For the record, I am using an EMS 20 degree bag that’s about 10 years old now. I’m going to be very sad when it needs replacing as it has a bunch of features that probably make it a bit heavier, but also make it very adaptive. Things like a removable hood, multiple draft cinches, a slightly wider body so I can turn easily on my side, and the previously mentioned pocket for keeping stuff like a phone, flashlight, etc handy.
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Not a fan of these Z-Packs Fan Boys, as some people like to call them. I have no way to prove it, but I think Z-Packs pays people for favorable reviews/comments. The favorable comments above probably came from one guy with a bunch of different “user accounts.” I’ve struggled with wanting to buy a Z-Packs tent and backpack in the past because their reviews and low weights are super enticing but I don’t think their equipment is built to last. This is coming from someone who’s never owned Z-Packs gear so take that as you will.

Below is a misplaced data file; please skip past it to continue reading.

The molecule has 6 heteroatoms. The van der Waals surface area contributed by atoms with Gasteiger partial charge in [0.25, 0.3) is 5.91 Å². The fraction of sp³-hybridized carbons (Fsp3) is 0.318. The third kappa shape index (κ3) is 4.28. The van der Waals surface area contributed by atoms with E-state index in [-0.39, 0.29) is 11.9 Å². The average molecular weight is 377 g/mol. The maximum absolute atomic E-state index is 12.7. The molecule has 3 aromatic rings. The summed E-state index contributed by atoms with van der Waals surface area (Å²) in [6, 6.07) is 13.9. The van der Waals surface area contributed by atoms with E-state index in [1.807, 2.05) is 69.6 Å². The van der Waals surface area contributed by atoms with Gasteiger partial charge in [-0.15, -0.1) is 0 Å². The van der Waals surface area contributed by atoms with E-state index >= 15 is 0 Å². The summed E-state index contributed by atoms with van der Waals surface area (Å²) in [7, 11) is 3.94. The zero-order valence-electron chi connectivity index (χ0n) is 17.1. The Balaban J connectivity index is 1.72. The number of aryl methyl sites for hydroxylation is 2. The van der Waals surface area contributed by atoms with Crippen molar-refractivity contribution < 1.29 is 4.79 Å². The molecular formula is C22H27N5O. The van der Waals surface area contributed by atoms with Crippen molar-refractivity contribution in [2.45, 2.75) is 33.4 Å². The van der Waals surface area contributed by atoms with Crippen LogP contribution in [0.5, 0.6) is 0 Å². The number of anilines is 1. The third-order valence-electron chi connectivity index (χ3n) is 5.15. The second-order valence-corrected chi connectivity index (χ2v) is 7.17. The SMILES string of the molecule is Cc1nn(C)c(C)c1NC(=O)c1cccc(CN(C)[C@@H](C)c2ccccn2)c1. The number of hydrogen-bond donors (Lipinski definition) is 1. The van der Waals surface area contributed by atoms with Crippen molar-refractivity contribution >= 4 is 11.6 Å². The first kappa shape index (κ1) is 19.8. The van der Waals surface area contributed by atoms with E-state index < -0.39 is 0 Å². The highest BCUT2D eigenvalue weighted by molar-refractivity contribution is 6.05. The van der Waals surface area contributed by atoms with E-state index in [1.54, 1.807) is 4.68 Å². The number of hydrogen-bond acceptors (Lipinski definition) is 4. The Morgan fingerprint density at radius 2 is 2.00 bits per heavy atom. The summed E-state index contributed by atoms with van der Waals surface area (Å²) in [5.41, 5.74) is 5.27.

I don’t own a zero rated sleeping bag anymore. Instead, I have a 20 degree bag and a 20 degree quilt. Typically I use the quilt for most camping and then when it gets too cool (typically in the under 40 range) due to me moving and causing drafts, I’ll switch to the bag. Then, when it’s even colder (I’ve been down to near zero) I simply use the quilt over the sleeping bag and I’ve been plenty warm – even more so than my old 0 degree. The bulk isn’t much more than what a real 0 degree bag would be. Things like my phone can be placed in the zippered pocket on the outside of my sleeping bag and kept warm enough by the quilt.
The Katabatic Gear Flex is a quilt that can used in a hammock or on the ground, coupled with a sleeping pad. Weight varies by temperature rating, but a standard-sized Flex 40 weighs 16.9 oz. It’s available with regular or HyperDRY waterproof goose down and comes with a sleeping pad attachment system to help prevent side drafts. The’ Flex also has a very desirable draft collar that snugs around your neck and prevents heat from escaping when you move around at night. The Flex footbox can be zippered closed and has a draw-string vent, or you can unzip it completely and use it as a blanket. Katabatic Gear has a well-deserved reputation for making quilts that exceed their temperature rating. Price range $260.00-$435.00.